The Copyright Conundrum

January 10, 2023  •  Leave a Comment

A few years ago, I attended a management training course at work, which was all about problem-solving and efficiency.  It was common for group business training to be delivered to people in roles like mine, and I learned a great deal from some of them.  They were never a riot, though.  One of the challenges for those presenting material to these kinds of sessions, was to keep it upbeat and light-hearted.  If the presentation was straight after lunch in what was known as the ‘graveyard shift’, it became more important to add humour and interaction to make sure everyone was awake.  On this particular day, a senior manager was giving their presentation during ‘the shift’ while we all awaited the arrival of the fresh coffee; that a tough crowd for sure.  Lethargy wasn’t what was bothering me about the material on the screen, however.  The slides were littered with Dilbert cartoons.  Now, you must have been in a cave for the past 25 years if you haven’t seen or heard of Dilbert, the long-suffering engineer in a company surrounded by incompetent management, narrow-minded colleagues, and daft corporate processes.  The cartoon, by Scott Adams has made us laugh, albeit uncomfortably at times, because the situations the eponymous character finds himself in are often very familiar to those who work in corporate office jobs.  The slides that I was looking at were trying to inform as to ‘how not to motivate the team etc’ and used Adams’ humour to achieve their objective.   During the welcome coffee break, I said to the presenter that I didn’t know our business had a licence to use Dilbert. What I received in response was a blank look.   Eventually they said “it doesn’t matter, it’s public domain”.  Therein lay the problem.  Adams’ licences the cartoons to publications like newspapers and magazines, but he also has a licence for commercial use.   If there isn’t a licence in place, the cartoons could not be used by a company like ours for any kind of commercial gain.  Now, in fairness my employer was a huge business and I’m sure that licence existed somewhere in the vast structure of the organisation, but that’s not the point.  The point is that if you look closely at social media or small online businesses, you’ll become aware of how many times people share photographs without considering the owner or creator.   They are found on Google Images, so they must be ok, right? Well, no.  Like the Dilbert episode, it’s most likely an infringement of copyright to use a picture you find while wandering the internet, if you don’t have permission to do so.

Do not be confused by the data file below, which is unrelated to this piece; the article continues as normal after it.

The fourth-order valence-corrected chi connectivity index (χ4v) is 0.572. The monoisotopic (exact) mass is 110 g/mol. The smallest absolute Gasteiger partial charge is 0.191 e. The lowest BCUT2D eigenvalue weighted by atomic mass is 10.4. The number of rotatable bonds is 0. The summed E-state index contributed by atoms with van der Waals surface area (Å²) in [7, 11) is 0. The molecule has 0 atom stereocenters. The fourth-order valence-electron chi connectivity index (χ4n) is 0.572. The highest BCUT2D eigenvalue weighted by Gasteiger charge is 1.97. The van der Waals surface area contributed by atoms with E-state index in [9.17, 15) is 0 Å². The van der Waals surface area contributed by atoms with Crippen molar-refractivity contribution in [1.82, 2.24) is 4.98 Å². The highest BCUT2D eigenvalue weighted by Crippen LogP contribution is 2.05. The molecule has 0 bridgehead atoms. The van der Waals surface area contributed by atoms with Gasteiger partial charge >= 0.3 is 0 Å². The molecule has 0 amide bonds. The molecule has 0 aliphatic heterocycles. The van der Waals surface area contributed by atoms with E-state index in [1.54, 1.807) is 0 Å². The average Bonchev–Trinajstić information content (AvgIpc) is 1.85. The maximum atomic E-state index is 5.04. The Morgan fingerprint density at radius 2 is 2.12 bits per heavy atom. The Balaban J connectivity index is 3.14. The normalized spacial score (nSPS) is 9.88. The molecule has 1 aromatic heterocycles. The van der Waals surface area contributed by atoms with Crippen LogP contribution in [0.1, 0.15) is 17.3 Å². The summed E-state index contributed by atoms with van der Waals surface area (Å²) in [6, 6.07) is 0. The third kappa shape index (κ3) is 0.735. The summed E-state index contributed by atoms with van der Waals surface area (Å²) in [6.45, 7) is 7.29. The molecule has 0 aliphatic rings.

Copyright Claim, by Markus Winkler (via Unsplash)